Rachel Bertsche’s calling card as a writer is throwing herself into uncomfortable situations to find the lesson so that we don’t have to. That’s what she does in The Experimentalist, her monthly Chicago magazine column, where recent exploits have included freezing off her fat cells and demolishing electronics in a “rage room.”
After relocating to the Midwest from New York, Rachel sent herself on 52 blind “friend dates” over the course of a year, trying everything from improv classes to rent-a-buddy services. That became the subject of her first book, MWF Seeking BFF: My Yearlong Search for a New Best Friend, which she followed up with Jennifer, Gwyneth & Me, channeling the likes of Jessica Alba’s pregnancies, Sarah Jessica Parker’s wardrobe and Gwyneth Paltrow’s goop-iness to see if she could live like a star on a mortal’s budget.
Her adventures have landed her a third book deal in the genre of very personal journalism: The Kids are in Bed, due out in 2020, looks at how parents can make better use of their scant spare time. We picked this Power Figure’s brain to find out what’s in her research for us.
Q: How did you become a writer?
A: I keep restarting my answer to this question. It’s like peeling an onion. First I wanted to say I became a writer by getting a job out of college as an editorial assistant at O, The Oprah Magazine. But then it seemed more true to say that I became a writer by going to journalism school in college, and part of me thinks I should say I became a writer even before that, when I would write in my angsty journal as an adolescent. So I’m not totally sure how this happened.
Q: What’s it like to be your own boss?
A: Hard. It’s wonderful not to answer to anyone and to pursue projects you believe in, but you also have to self-motivate. A lot. It’s a hustle, and the feeling that the work is never done is tough. These days, I straddle both worlds: I have a regular day job in higher ed with a real boss who gives me direction and I enjoy that in that part of my life, because in publishing, I have to make and stick to my own schedule. Though, to be clear, even as a writer, it’s not like I never answer to anyone. I have editors who give me feedback. No one works in a void.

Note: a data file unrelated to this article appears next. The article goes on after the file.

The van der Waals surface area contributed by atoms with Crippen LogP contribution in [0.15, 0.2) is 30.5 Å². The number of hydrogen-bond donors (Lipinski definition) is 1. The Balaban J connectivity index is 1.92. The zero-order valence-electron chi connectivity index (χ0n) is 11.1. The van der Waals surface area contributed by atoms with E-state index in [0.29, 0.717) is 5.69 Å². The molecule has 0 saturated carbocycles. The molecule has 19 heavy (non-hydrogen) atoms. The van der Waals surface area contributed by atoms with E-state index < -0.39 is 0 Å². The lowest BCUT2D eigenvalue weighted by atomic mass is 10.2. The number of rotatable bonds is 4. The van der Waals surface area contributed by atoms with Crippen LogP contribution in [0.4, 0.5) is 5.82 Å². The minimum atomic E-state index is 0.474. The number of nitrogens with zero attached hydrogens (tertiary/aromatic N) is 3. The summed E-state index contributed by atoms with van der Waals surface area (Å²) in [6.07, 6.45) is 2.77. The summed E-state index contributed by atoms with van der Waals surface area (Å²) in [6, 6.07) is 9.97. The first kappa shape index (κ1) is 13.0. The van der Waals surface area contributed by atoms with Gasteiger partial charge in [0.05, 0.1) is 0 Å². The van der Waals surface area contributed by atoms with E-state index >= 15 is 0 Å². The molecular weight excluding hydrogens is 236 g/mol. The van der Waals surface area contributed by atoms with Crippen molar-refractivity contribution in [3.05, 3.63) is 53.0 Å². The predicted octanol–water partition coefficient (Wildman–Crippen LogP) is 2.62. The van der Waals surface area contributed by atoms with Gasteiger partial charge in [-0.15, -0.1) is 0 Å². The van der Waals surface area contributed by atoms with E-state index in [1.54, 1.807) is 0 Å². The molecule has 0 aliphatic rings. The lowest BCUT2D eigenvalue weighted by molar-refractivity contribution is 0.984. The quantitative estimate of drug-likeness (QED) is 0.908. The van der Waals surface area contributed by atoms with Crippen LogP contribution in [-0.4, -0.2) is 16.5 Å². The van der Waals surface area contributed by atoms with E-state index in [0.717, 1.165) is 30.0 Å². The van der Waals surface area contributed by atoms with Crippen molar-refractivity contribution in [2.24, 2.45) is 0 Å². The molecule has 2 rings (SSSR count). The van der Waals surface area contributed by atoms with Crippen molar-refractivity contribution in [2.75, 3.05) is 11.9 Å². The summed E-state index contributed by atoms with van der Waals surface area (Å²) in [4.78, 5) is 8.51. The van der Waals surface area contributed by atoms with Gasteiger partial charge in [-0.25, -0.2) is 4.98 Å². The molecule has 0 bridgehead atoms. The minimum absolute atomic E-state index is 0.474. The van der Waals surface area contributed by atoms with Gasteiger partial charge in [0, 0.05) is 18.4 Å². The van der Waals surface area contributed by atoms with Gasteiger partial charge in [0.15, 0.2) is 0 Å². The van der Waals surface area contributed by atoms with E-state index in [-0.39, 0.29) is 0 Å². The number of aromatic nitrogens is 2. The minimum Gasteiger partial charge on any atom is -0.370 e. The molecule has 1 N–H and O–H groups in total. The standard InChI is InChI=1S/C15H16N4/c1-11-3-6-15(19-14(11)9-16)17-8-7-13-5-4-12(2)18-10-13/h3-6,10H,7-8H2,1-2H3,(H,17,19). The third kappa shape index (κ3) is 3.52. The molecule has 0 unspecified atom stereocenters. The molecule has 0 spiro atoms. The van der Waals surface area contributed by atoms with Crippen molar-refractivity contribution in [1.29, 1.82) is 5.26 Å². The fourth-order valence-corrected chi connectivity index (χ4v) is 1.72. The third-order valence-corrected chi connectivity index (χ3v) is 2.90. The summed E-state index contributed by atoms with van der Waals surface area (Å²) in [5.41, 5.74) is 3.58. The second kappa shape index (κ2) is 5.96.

“Life could very easily become about work and parenting only”
Q: How do you juggle work and life?
A: I’m very deliberate about my plans and goals for any given week. My new book is due in February, and I have two kids, so my life could very easily become about work and parenting only. Writing is never done; there are always more words to get down or revisions to make. But my book is about how parents navigate their time, so this is something I think about a lot. For me, it’s about setting goals and letting yourself be done when you reach them. If I hit my word count goal for the night, for example, I don’t say, “I should keep going.” I say, “It’s time to watch This is Us or “It’s time to call a friend.” I plan ahead, and I plan the life part as much as the work.
Q: What’s a typical day like?
A: It depends on what projects I’m working on. Right now it’s crunch time for my book, so either I wake up around 7—my husband mostly gets up earlier with our kids because I’ve stayed up late the night before writing—or, if he’s away for work, I let my screaming 2-year-old son be my alarm clock. From 9 to 5, I’m director of communications at a law school. After work, I try to get home to exercise before the kids’ nanny leaves. Then we do family time for a bit until my son goes to sleep, then my daughter. On a good night, I’ll sit down with my husband for a quick meal before getting back in front of the computer at 8 or 8:30 to write until 11 or 12. When I’m not working on a book, I go to bed earlier and get up earlier, and those writing hours are spend watching TV, reading or catching up with friends.
Q: What are some of the takeaways you’re finding talking to women for The Kids are in Bed? What do you do for self-care, why is it so important and how can we prioritize it?